As I mention on my website, my design studio is also the combination of the hobbies that keep me up at night. One of my guilty pleasures is watching tiny house videos on YouTube. As a designer, I analyze the homes’ level of craftsmanship, layout efficiency, and sustainable practices/environmental considerations. My favorite video producer by far is Bryce Langston and his “Living Big in a Tiny House” project based in New Zealand. With many kiwi residents either priced out of the expensive Auckland housing market or have fallen victim to the massive earthquakes in Christchurch, tiny homes are becoming a fast trend and valid housing solution. With his friendly interview style and genuine interest in tiny homes, Bryce’s videos showcase different tiny homes all over New Zealand. The additional scenic aerial drone shots are breathtaking and just add to the videos’ charm. He also includes construction tutorials from his own tiny house building project that are very informative and supportive of those looking to build their own homes. I can’t wait to see how his tiny house ends up and look forward to viewing his new videos this year. He’s currently interviewing in Japan and is coming to the USA this spring to learn more about the American tiny home trend. Learn more about Bryce and his living big project at http://www.livingbiginatinyhouse.com/
There is also a subset within Tiny Homes called Micro Homes. These differ slightly as they usually average under 100 sf! These are super stripped down and answer the requirements of absolute basic living. Extremely portable, these homes have also offered some larger cities solutions with helping the homeless find transitional housing for example. Watching YouTube videos on this topic, names start to repeat and those in the Tiny House community refer to each other for design assistance or inspiration. One such name is Dee Williams. Found at https://padtinyhouses.com/, she has downsized her 80 sf micro home to a new vardo gypsy wagon style under 60 sf. She’s truly a minimalist and revered in the tiny/micro community.
While my design specialty is historic preservation and renovations, I have always enjoyed making floor plans more efficient, analyzing every nook and cranny for unused space, and removing unneeded open space. My internship back in college was even analyzing the spatial efficiency of a hospital of 3 million sf to see if they were maximizing their space utilization. Buildings are priced out per square foot, so I like to make sure every one of them is used effectively. Designing a large building is easy but many times the functional space remains the same and circulation space (walking around) is what increases. Many daily activities occur in spaces less than 100 sf and human interactions occur within 10 sf. Shrinking that large building down and still maintaining all functions becomes the challenge, where the creativity begins! Hence, why I love studying tiny homes.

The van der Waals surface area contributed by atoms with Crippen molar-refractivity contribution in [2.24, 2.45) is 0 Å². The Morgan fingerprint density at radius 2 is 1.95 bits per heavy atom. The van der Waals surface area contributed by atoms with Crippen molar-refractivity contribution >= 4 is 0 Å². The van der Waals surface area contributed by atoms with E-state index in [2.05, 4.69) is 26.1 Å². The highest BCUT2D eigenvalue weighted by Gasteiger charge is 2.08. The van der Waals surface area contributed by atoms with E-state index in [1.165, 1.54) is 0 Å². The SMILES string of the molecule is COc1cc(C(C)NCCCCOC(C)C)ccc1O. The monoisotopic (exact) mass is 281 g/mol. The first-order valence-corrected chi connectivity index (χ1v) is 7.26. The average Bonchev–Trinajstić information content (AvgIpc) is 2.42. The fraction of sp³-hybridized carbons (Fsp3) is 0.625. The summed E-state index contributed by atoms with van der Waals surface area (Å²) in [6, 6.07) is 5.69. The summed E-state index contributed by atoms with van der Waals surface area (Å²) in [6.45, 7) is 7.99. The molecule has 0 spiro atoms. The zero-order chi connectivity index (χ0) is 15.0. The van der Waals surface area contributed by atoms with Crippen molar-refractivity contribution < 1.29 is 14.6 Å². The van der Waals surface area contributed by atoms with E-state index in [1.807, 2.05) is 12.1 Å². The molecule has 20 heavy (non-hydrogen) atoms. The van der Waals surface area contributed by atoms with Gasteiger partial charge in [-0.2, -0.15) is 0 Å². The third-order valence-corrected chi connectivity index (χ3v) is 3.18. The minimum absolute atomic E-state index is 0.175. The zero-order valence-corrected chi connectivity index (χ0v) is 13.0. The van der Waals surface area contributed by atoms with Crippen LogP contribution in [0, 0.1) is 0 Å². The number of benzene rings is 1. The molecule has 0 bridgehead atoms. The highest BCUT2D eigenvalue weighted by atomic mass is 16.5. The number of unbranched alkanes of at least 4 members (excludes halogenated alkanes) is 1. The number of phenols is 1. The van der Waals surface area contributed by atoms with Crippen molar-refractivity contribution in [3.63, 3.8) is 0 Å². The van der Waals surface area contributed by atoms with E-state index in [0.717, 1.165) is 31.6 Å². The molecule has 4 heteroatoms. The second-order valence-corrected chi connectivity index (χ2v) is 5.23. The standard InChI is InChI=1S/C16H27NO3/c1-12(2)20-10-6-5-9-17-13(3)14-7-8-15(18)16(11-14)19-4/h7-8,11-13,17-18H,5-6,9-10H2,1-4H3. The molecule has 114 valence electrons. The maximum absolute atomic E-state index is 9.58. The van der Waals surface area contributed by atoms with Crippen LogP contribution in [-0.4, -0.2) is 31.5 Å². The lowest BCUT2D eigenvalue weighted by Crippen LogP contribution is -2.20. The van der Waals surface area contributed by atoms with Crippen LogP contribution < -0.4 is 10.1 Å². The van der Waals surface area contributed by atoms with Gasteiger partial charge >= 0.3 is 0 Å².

The American dream used to be buy a large chunk of land, build a big impressive house and feel satisfied saying “I’ve made it, I’m a success.” However, I feel that idea is shifting. With land prices soaring, the environmental impact becoming more evident, and lifestyles becoming much more mobile, that dream has new ideas. Cities are being more gentle with natural resources with recycling programs and encouraging water conservation with many states facing droughts. Solar panel installations are becoming increasingly popular and hybrid/high efficient cars are now common place. Businesses too are downsizing, people are now working remotely or on location, thus reducing the amount of office space the company needs to lease. Now, with the tiny house movement, cities have a new option to create affordable housing that can also be a lighter burden, if they choose to accept them into their zoning. I’ve recently read that tiny homes are becoming an appendix to the International Residential Code for 2018. Its still in the review and adoption process by the International Code Council, but the induction is finally here. Many building officials currently don’t know how to approve Tiny Homes as they’re in no mans land for building codes. Yes, restrictions will then occur for the DIY’ers but only through code regulations will municipalities be able to bring main stream acceptance. Then, tiny homes could exist on their own yard screaming “I’ve made it, I’m a success!”